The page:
Tilt Five took to Kickstarter today seeking $450,000 in funding to bring its AR headset to life. The headset, which uses a unique projection display method, is heavily focused on tabletop gaming applications.
Starting at $300, Tilt Five is an AR headset which hopes to revolutionize tabletop gaming by fusing board games and traditional gaming into a shareable and even networked experience. Multiple players are able to gather around a single board, each getting a unique view of the game world. While wand controllers can be used for both motion and button input, the Tilt Five board can also detect special playing cards and miniatures, allowing the board to react to the physical objects in interesting ways.
Though glasses are involved, the system doesn’t use a traditional lens & display setup as you’d expect from other AR headsets. Instead, the headset hides a tiny projector which beams the image onto a retroreflective pad that rests on the tabletop, effectively turning the pad into the display.
The dots around the pad are seen by cameras on the headset and used to determine its position, which allows the projected image to update in real time according to the movements of the user. The headset itself plugs into a host device for processing, and Tilt Five currently indicates compatibility with Windows and Android but doesn’t mention iOS.
The nature of the retro reflective surface means that the light from the projector bounces straight back to the user, while others nearby can’t actually see the image. That means that a single pad can be used to give perspective-correct views to multiple players (you can think of it like a 3D display which gives each user the correct view based on their position). This also means that players can have unique views of the ‘same’ board, which could, for instance, come in handy in a game where one player sets traps that the others can’t see, or for a dungeon master to see the entire playing field while explorers see a ‘fog of war’ covering the landscape.
Though the Tilt Five headset certain encourages multi-user play (including the potential for networked multiplayer games), the board is also pitched as supporting single player games too. Each of the Kickstarter tiers includes an introductory game pack which includes six titles, some of which are single player and some multiplayer (though you’ll need more than one headset for the multiplayer games). All of the included games work on Android and Windows.
Tilt Five starts at $300 for a complete kit, which includes the headset, wand controller, display board, and more. Two SKUs are available, the LE and the XE, with the only difference being the size of the display board (and the XE comes with a ‘kickstand’ which allows you to prop up the side of the board allowing you to see further into the virtual world. More expensive tiers offer up the larger board, a deluxe box with carrying handle,” and access to stretch goal options. Yet more expensive tiers offer more than one headset in the box so that you can play with your friends.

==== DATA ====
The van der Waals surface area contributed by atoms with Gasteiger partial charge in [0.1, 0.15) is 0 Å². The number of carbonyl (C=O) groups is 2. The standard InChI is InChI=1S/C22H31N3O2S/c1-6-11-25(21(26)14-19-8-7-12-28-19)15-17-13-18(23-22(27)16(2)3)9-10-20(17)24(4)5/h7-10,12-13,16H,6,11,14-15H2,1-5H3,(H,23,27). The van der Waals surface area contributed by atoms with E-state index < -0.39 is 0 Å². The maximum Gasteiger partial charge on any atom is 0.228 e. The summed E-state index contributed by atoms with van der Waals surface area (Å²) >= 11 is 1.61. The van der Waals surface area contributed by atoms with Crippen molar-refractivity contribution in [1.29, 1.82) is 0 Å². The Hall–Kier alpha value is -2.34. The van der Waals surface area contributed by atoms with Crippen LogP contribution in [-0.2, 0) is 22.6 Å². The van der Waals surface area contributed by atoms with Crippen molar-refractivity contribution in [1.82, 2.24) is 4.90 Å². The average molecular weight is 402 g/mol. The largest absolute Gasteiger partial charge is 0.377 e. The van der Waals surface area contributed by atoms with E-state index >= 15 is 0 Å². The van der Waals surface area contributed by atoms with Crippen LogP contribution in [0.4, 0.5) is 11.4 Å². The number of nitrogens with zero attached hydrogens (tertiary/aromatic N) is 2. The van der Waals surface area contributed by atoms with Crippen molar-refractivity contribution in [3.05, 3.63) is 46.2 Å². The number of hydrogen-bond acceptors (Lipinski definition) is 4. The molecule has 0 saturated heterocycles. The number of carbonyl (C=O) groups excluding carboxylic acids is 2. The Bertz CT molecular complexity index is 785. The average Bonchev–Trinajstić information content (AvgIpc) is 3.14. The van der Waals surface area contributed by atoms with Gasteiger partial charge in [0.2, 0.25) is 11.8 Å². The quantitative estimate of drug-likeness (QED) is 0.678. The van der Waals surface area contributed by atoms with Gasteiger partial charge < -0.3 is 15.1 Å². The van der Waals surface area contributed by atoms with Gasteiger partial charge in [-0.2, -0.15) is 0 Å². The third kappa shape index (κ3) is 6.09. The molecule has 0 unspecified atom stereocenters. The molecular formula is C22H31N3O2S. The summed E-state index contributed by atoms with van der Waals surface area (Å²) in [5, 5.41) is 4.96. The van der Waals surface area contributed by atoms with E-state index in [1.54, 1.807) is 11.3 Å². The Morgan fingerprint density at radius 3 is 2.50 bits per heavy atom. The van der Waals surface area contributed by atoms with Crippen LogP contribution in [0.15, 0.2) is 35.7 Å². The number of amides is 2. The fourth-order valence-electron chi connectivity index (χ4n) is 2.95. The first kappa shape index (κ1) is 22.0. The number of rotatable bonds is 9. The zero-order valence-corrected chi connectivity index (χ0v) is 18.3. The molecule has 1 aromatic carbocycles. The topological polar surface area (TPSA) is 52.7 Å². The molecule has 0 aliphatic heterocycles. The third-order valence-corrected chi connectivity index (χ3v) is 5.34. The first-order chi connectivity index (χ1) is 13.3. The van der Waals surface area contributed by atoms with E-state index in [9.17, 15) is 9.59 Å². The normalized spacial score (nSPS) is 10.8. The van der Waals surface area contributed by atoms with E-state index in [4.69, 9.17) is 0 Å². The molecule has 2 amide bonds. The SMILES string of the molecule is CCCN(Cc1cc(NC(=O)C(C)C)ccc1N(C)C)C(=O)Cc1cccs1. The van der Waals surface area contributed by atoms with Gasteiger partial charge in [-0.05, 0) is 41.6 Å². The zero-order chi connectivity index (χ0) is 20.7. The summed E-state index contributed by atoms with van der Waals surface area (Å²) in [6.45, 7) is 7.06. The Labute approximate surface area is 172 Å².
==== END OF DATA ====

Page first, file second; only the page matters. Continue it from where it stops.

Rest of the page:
According to Tilt Five, the headset has 720p resolution, 110 degree diagonal field of view, and supports games up to 60Hz. There’s also on-board audio, a microphone, and an 8MP camera on-board for computer vision. Meanwhile, the headset weighs just 85 grams.
Though the company says it’s for “early adopters”, Tilt Five is not explicitly designating the headset as a dev kit, but says that any version of the headset can be used as such for developers who want to build games for the platform using an SDK provided by the company, including support for Unity and UE4.
Tilt Five says that third-party developers are already building content for the platform, including a commitment from Fantasy Grounds, a virtual tabletop platform that supports popular tabletop RPGs like Dungeon & Dragons.
If you’re thinking some of Tilt Five’s work looks and sounds familiar, it isn’t déjà vu.
Technical Illusions, which spun out of Valve in 2013 with Jeri Ellsworth (also one of Tilt Five’s founders), was working on very similar projection-based headset called CastAR for several years, though its ambitions went far beyond tabletop gaming. Though the company raised $15 million in venture funding, it was reportedly shut down in 2017 before it was able to get its AR system to market.
Though we don’t know the full reincarnation story at this point, Tilt Five has taken a much more tractable approach by focusing specifically on the tabletop gaming use-case, and looks ready to springboard off of the late CastAR.